The Gospel and Spiritual Powers

By Dudley Hall Published on November 3, 2019

There have been many attempts through the years to explain the relationship the earth and its inhabitants have with the powers of evil.

Views on Spiritual Evil

Some have concluded that the biblical times were so primitive that such language referring to demons, evil personalities, and a personal devil reflect an uninformed worldview. They would more easily describe references to principalities and powers as institutions and social systems that oppress certain classes of people.

Others have suggested that the whole theme of history and thus the Bible is about a war that God has been fighting with the Satan, and that we are soldiers in his army in that eternal conflict.

The more classic protestant view has been that the battle is primary about the process of progressive sanctification. The benefits of the atonement of Christ’s death and resurrection are emphasized with spiritual warfare being relegated to lesser attention. The fight with evil is part of the struggle that produces the character of Christ in us.

In recent decades, there has been a renewed emphasis in the territorial jurisdiction of higher-level evil powers. The question has been about the level of authority we as believers have regarding such.

Glorifying Jesus

As always, the danger is in over-emphasizing the role of the devil and diminishing the glory of Jesus, or in under-emphasizing the role and power of evil and becoming captives unaware. We try to interpret the whole of scripture in its context to rightly discern what we believe and therefore how we act. A bad hermeneutic will produce a bad theology.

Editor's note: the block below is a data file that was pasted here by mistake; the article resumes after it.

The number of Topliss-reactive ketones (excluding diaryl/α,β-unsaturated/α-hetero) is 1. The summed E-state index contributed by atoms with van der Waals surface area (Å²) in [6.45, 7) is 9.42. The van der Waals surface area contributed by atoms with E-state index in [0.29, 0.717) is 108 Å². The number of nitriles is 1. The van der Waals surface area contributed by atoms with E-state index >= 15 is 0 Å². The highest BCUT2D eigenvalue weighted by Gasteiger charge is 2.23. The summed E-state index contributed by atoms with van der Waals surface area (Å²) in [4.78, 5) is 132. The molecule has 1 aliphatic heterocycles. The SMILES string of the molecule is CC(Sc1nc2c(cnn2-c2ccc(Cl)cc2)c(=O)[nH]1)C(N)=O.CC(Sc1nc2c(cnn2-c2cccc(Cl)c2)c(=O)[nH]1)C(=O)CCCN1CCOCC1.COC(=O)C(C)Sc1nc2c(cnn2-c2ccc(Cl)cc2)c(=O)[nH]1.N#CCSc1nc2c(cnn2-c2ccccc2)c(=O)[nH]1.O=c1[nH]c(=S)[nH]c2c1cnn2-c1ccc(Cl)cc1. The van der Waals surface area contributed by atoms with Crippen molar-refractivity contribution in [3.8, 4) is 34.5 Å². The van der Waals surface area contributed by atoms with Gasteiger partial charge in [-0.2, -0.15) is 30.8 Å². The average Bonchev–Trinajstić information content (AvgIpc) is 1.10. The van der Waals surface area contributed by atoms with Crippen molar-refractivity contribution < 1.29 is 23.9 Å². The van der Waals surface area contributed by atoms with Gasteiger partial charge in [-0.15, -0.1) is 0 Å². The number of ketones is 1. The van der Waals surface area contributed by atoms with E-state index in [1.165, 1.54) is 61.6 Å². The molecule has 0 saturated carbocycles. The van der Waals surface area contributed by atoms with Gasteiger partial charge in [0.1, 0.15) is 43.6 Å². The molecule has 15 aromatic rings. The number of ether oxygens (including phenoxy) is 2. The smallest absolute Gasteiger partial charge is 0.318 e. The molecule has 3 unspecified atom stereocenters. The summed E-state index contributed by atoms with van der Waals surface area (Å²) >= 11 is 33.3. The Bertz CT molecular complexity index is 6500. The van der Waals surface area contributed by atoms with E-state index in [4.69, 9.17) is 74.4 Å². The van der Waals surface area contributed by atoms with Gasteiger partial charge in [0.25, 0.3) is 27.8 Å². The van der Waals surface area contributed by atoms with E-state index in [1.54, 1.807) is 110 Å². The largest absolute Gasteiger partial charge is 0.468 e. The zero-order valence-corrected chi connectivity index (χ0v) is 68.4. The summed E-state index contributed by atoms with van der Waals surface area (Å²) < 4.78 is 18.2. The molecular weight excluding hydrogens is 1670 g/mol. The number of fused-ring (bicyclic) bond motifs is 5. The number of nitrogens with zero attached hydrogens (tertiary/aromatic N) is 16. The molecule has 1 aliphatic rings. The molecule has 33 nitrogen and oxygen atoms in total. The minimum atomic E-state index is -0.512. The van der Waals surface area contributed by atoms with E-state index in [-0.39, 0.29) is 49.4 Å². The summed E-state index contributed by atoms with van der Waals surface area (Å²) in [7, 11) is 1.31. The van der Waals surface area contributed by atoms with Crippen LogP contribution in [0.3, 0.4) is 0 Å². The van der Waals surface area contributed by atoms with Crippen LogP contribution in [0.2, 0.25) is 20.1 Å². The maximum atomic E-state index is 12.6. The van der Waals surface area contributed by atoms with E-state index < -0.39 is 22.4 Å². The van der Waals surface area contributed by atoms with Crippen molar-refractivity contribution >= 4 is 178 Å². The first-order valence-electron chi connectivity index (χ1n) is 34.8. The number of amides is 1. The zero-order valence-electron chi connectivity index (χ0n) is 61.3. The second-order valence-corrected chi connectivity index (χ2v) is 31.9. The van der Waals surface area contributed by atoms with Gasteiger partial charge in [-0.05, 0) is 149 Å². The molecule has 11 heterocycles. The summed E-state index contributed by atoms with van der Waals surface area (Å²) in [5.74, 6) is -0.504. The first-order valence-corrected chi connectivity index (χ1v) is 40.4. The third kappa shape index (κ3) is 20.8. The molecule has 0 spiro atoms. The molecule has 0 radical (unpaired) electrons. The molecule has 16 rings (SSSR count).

Because we believe that the Bible is a narrative that culminates in the exaltation of Jesus as the fulfillment of all legitimate hope and promise, we view the Old Testament as authoritative yet pointing to a fuller understanding that is revealed in the New Testament. The images, symbols, predictions, and promises that are found in the in the Old are revealed fully in the person and work of Jesus. The New Testament writers are explaining that, and giving instructions about living in such new understanding.

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With that in mind, many would agree that Paul’s letter to the Ephesians is a high-water mark in such revelation. He begins by declaring what God has done in Jesus and what a radical difference that makes in our own identity. One phrase in the middle of the first chapter is so enlightening: “to the praise of his glorious grace that he freely bestowed on us in the Beloved” (1:6). It describes the purpose behind everything God has done, as well as what he is doing now. In short, he is magnifying the unique nature of his grace.

When all the fog and clouds have faded away, we shall see a glorious grace in the face of a glorious Father. Spiritual warfare must be seen with this purpose in mind.

Grace for the Oppressed

To feature his grace, God has chosen to work through those who need grace. Jesus announced at the beginning of his ministry,“The Spirit of the Lord is upon me, because he has anointed me to bring good news to the poor. He has sent me to proclaim release to the captives, and recovery of sight to the blind, to let the oppressed go free, to proclaim the year of the Lord’s favor” (Luke 4:18).

His target audience was not the well and the good, but the hurting and the bad. He is not embarrassed by the messy lives of those ravaged by sin, and oppressed by evil. His grace shines brightly there. Those blinded by self-righteousness never get to be redeemed by the wealthy Savior who is ready to spend it all to get us out of bondage. They never get to know the comfort of a Father who has daily longed for the return of the prodigal, and bears all shame to celebrate his return. They never get to rejoice in seeing a glory their eyes had never seen before.